It belongs perhaps to the realm of the unexpected that Del Piero decided to join the Sydney FC after concluding his 19-year career as a Juventus player. He had other offers: more lucrative ones, closer to home. Whatever his motives, I was personally glad that he did, as it would give me an unlikely opportunity to watch him play. In fact his debut was set to be in Wellington, where I live. I also happen to have an 11 year old son who plays and whom I sometimes take to the stadium. Things couldn’t have been better set up for us.

At the game we met my friend Enzo Giordani, who was keen to take some pictures and had strategically chosen one of the curved sector close to a corner flag.

(Enzo took all of the pictures in this post. You can see others on his blog along with his match report.)

In the second half we moved to the opposite end, in the area reserved to the Sydney supporters, which we had pretty much to ourselves. This was strange, as was being so close to the action when it involved a football superstar. I had never been able to afford that kind of closeness at the prices back home.

At this range I could see the expression on Del Piero’s face, track his growing puzzlement and exasperation as his side proceeded to be picked apart by the hosts. There was nothing that the aging artist could do. He tried falling back from his initial striker position, walk away again from the goal, but this time simply in order to get to see the ball. His were the only flashes for Sydney: two shots wide of the target, and as many through balls that eluded the Wellington defence but failed to produce a goal. He also got to take a couple of free kicks. A week later he would score his first goal for his new team from one of those, but not this time.

Wellington won two-nil and deservedly so. When the game was over, Del Piero and his team-mates came under our sector to thank the Sydney supporters, who barely outnumbered them. Here he was then, one of the boys.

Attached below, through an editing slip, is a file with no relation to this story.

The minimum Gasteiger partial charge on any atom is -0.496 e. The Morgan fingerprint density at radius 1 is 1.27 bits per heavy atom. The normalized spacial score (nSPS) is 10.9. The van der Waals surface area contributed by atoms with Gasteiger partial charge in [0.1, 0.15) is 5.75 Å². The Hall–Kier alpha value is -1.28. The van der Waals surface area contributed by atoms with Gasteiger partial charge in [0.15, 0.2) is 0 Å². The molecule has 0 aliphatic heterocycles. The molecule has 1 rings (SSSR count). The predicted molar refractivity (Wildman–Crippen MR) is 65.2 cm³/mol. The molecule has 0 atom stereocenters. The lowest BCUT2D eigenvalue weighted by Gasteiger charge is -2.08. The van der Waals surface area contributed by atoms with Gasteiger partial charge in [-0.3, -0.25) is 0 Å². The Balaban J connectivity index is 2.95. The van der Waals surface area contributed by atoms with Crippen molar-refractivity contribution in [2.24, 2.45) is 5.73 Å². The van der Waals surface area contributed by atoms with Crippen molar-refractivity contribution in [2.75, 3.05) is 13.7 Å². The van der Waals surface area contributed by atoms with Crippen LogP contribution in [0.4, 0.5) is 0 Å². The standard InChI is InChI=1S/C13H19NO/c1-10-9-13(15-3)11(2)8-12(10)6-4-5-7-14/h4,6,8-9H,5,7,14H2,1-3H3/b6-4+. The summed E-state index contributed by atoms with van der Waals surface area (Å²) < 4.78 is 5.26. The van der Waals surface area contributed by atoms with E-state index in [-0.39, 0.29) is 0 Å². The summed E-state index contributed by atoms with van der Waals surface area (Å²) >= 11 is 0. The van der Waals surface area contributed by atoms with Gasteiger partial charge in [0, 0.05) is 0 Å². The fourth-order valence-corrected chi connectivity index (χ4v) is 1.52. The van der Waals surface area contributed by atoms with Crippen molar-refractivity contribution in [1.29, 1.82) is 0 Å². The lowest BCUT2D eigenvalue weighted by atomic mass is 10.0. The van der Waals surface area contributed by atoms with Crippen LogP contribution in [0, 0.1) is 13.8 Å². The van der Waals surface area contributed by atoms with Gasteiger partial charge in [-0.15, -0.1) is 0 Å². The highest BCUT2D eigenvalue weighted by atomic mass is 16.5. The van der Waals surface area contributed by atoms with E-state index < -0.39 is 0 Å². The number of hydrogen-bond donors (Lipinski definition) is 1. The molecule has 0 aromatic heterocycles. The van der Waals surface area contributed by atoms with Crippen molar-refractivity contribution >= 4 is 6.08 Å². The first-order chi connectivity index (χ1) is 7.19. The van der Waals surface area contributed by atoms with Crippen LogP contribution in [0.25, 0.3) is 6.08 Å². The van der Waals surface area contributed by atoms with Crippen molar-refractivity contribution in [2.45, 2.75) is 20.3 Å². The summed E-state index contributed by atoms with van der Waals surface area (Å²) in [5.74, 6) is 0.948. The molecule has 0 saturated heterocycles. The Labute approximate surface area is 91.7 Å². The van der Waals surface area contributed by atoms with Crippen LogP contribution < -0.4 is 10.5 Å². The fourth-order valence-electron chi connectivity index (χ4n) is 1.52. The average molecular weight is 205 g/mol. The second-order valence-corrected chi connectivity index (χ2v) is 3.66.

What was most palpable throughout the night was the lack of awe. Ever since the team was founded, all of five years ago, the supporters of the Wellington Phoenix have made their own one of the least charming chants from the English football repertoire. Every time an opposition player goes to take a free kick near the sector of the hardcore fans, up it goes: ‘Who are ya? / Who are ya? / Who are ya?’ It is even more cringe-worthy coming from a team with barely any history to speak of, and I was rather hoping they wouldn’t use it on Del Piero, but of course they did. Louder, if anything.

It felt a little melancholy. I remember when the first foreign players started to be allowed back into the Italian game, in the early eighties. You could field first one, then two per team, and some of them had a legendary aura, while others were complete unknowns, and not infrequently turned out to be duds, or even – on a couple of occasions ­– not the player the team thought they had signed up. But the great ones, you had never seen them play before, except perhaps at a World Cup. This gave them a greater mystique but also made it easier for them to practice the art of the unexpected. It took time for the other teams and their coaches to get their measure. Now even a semi-professional team at the bottom of the world knows that you don’t ever allow Del Piero the space and time to aim for the top-left corner.



Giovanni Tiso